This has been a busy few weeks in the Asian literary calendar, with a variety of events on offer. See, for example, recent posts on the Ubud Writers & Readers Festival, and the Hong Kong International Literary Festival, as well as the on-going series from the Singapore Writers Festival. Furthermore, the region’s literary network, Asia Pacific Writers and Translators, which is currently based in Hong Kong, but which is soon to move its headquarters to Brisbane, held its eighth annual conference in Manila, from 22 – 25 October. Here Jane Camens, co-founder and Executive Director, Asia Pacific Writers and Translators, gives an account of proceedings.
Our multifaceted 2015 conference, Against the Grain, was hosted by the University of the Philippines and the Philippine National Commission for Arts and Culture. Some 140 writers from 16 countries took part. The event brought together emerging writers, creative writing teachers, literary agents, translators and publishers.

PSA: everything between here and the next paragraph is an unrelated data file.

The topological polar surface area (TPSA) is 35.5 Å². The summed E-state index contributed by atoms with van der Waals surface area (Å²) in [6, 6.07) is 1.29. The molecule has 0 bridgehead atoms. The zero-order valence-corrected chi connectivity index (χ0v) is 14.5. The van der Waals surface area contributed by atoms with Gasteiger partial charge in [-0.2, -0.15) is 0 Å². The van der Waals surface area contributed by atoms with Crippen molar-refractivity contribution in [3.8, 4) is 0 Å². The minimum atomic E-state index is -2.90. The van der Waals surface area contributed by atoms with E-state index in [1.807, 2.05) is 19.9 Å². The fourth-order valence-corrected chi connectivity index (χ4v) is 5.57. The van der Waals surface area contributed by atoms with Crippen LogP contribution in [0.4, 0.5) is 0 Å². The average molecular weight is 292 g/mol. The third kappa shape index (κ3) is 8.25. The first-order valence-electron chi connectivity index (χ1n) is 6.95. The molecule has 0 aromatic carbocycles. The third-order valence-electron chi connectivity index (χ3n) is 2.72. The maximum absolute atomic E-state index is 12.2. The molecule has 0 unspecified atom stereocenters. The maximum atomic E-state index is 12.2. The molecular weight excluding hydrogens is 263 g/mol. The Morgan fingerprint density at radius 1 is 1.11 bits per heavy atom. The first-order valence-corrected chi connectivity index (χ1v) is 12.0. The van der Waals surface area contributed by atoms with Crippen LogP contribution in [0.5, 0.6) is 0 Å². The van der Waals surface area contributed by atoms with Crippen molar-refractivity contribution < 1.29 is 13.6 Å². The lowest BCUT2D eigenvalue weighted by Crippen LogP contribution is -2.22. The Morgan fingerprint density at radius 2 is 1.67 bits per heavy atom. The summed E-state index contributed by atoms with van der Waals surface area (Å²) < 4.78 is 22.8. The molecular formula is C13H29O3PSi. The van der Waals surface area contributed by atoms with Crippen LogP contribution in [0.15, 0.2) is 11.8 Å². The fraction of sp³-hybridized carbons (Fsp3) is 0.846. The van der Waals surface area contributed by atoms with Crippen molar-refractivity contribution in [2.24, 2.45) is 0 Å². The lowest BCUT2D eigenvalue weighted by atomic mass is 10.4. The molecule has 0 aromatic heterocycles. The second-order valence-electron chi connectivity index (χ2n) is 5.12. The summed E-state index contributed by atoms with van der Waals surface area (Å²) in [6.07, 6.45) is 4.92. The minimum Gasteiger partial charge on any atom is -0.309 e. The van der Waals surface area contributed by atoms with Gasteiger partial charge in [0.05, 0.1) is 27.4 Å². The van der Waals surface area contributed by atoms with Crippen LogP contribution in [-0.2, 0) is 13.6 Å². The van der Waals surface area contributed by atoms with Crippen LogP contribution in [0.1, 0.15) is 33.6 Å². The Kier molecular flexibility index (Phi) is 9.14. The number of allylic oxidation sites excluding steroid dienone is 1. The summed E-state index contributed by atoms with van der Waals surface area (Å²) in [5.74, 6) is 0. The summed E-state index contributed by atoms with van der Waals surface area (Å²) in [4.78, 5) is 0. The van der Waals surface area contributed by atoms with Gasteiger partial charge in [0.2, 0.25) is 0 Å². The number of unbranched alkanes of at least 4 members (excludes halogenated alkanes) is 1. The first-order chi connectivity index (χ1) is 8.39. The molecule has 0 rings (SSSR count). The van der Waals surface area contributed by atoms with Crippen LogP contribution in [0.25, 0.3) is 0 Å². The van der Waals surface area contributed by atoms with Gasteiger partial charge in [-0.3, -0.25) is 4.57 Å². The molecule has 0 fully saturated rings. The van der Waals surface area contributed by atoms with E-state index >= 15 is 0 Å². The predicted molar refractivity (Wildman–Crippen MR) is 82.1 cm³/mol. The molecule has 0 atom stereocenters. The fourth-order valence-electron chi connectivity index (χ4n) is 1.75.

Award-winning Filipino author, and teacher of creative writing, Jose Dalisay (Butch), gave the opening keynote address, surprising some of the international delegates who weren’t aware the Philippines has led the region in teaching creative writing. The Philippines has held national annual writing workshops for at least 50 years. Unlike most countries in Asia, the Philippines offers writing programmes from the bachelor’s to the PhD level in several major universities.
Butch spoke of “a new wave of writing produced by young, brash, and brilliant writers” who are less connected to the Philippine’s old Spanish literature than to Japan’s Haruki Murakami, and who look “less to newsprint than to Wattpad”. He said this new literature “reaches deep into our rich trove of myths and mystic beliefs, into our varied ethnolinguistic traditions”. He added it is being produced not only in English but also in Filipino, and major regional languages.
Among the long-distance attendees was the director of the creative writing programme at the University of Iceland, Rúnar Helgi Vignisson.